No deal on dollar as US shrugs off European pressure

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The Independent Online

Europe and Japan failed yesterday to persuade the United States to address the decline in the dollar, despite talks at a fractious meeting of the Group of 20 industrialised and developing nations.

Europe and Japan failed yesterday to persuade the United States to address the decline in the dollar, despite talks at a fractious meeting of the Group of 20 industrialised and developing nations.

The two camps blamed each other for the currency's fall and for failing to take action to stem it. The US refused to accept German proposals that the group should condemn volatile currency moves.

Last week, the dollar dropped to a record low of $1.3074 against the euro and to a more than four-year low to the yen at 102.67. Analysts said the absence of a co-ordinated stance among the G-20 was likely to lead to further weakening of the dollar.

The final statement issued by the G-20 yesterday failed to mention currency swings explicitly and simply called for greater flexibility in Asian currencies - a couched reference to China's yuan exchange rate, which is pegged to the dollar. That means the euro and the yen are bearing the brunt of the dollar's fall, damaging exports.

The US insisted the dollar's decline was not on the agenda at the meeting, while European politicians have been anxious for action to stem the rise in the euro that threatens to bring their economy to a halt.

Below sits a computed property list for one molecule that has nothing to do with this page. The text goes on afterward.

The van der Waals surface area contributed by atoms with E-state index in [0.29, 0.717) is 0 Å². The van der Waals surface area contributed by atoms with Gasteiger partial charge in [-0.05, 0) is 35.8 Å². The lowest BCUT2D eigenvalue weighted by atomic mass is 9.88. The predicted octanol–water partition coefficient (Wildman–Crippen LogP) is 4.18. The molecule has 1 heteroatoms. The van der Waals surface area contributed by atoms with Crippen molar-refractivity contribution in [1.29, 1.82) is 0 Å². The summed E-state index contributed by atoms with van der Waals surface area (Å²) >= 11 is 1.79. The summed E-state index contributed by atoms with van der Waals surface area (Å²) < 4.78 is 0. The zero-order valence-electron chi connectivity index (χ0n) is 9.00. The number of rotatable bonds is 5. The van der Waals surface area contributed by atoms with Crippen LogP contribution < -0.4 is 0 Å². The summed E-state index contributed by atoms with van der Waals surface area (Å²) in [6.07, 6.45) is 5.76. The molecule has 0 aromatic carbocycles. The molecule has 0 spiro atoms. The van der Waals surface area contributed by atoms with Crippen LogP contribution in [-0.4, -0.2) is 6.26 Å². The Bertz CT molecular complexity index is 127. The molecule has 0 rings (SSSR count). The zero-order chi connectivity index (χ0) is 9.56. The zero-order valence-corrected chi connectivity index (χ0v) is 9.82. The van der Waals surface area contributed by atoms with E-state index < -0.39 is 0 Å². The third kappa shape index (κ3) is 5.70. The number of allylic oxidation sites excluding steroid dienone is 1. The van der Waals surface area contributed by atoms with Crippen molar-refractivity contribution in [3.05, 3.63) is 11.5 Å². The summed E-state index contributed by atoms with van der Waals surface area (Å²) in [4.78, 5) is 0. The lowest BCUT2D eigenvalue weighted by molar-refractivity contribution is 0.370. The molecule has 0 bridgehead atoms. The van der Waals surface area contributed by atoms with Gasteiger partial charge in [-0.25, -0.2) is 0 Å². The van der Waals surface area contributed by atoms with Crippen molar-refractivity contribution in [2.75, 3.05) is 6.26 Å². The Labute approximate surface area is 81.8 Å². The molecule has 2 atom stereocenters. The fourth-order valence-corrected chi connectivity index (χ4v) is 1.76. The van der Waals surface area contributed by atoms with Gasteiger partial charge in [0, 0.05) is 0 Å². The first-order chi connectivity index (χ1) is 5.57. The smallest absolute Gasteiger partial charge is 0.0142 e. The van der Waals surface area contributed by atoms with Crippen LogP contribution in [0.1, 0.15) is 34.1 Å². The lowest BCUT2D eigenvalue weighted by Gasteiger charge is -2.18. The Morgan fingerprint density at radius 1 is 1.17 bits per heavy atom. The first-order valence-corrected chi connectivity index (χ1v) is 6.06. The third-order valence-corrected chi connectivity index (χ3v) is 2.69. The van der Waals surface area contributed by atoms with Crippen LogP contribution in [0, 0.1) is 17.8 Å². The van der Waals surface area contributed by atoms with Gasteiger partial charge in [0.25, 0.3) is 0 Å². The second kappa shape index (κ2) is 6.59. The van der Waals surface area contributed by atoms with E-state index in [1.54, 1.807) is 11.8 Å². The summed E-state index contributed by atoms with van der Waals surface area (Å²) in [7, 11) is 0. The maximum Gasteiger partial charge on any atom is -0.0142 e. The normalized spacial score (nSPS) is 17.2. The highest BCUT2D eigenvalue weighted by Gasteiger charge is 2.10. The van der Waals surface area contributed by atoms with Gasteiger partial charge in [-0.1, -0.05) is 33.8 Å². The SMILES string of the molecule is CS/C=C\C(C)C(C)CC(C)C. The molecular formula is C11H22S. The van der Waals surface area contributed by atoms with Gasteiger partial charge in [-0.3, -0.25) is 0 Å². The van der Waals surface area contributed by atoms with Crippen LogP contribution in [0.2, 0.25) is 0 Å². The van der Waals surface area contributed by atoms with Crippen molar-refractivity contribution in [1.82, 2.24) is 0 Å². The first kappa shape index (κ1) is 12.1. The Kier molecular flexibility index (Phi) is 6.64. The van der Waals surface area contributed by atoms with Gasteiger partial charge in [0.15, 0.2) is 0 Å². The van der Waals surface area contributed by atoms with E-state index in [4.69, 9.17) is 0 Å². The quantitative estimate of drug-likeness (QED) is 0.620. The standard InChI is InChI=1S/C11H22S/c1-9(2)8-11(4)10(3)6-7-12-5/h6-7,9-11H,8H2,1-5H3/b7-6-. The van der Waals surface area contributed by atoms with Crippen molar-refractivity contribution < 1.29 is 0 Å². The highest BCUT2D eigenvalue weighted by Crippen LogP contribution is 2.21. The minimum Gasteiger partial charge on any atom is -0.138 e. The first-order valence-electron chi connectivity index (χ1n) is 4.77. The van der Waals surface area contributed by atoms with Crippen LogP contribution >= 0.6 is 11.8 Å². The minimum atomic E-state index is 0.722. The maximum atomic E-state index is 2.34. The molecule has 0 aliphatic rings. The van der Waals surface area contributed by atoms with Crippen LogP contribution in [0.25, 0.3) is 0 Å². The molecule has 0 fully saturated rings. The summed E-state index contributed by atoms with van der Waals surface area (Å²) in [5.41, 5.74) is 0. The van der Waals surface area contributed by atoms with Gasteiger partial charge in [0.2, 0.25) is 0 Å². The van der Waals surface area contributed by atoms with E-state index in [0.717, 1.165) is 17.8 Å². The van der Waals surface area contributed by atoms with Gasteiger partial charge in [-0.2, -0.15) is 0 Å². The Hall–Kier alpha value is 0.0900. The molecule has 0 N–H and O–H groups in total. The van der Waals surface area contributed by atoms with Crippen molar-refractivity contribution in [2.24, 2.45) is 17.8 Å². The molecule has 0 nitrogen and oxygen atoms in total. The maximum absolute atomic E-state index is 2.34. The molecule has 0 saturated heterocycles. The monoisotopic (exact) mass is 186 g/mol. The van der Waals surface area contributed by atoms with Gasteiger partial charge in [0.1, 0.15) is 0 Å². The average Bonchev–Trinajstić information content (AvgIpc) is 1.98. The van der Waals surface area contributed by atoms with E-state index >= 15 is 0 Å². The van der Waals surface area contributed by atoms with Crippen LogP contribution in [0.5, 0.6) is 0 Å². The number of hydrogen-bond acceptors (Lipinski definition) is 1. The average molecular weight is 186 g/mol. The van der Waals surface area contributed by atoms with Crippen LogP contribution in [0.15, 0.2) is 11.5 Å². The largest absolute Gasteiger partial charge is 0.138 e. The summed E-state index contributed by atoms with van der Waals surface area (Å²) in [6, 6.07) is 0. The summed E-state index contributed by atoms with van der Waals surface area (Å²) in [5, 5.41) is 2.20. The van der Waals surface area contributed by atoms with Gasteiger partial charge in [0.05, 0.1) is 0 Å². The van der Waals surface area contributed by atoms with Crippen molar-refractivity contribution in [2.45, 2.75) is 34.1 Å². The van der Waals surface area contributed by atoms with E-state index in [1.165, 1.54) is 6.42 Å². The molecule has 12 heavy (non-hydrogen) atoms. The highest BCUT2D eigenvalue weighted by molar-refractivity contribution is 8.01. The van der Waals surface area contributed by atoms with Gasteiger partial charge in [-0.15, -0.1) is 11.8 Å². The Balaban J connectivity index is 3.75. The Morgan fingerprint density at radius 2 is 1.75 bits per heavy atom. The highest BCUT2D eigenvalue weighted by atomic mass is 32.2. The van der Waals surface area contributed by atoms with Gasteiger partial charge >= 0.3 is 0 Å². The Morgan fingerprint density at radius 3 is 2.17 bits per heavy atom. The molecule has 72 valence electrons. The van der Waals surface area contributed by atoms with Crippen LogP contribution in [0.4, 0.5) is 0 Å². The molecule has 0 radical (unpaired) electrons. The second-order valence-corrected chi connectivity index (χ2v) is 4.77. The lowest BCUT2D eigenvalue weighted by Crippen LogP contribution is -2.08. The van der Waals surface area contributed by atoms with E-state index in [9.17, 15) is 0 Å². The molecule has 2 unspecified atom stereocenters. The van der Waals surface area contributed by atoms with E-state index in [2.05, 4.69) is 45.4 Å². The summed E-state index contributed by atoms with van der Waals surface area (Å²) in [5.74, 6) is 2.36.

Hans Eichel, Germany's finance minister, said he would be lying if he said foreign exchange rates had not been an issue at the meeting. "Of course, we did talk about the imbalances in the world economy. It was part of our debate," he said.

European policymakers have blamed the falling dollar on the ballooning US budget and current account deficits. The US struck back yesterday when the Treasury Secretary John Snow said: "Addressing global imbalances in particular is a shared challenge." He said the US would halve its record budget deficit over the next four years, but added: "Growth among our trading partners including those here in Europe also needs to increase and that requires addressing structural barriers that stand in the way of better performance." Both Germany and France grew a meagre 0.1 per cent in the third quarter.

The G-20 statement said: "We expect that the macro-economic environment will remain favourable in the next year... However, downside risks have increased due to oil price volatility, persisting external imbalances and geopolitical concerns." It said US budget consolidation and structural reforms in Europe and Japan were necessary to foster stability.

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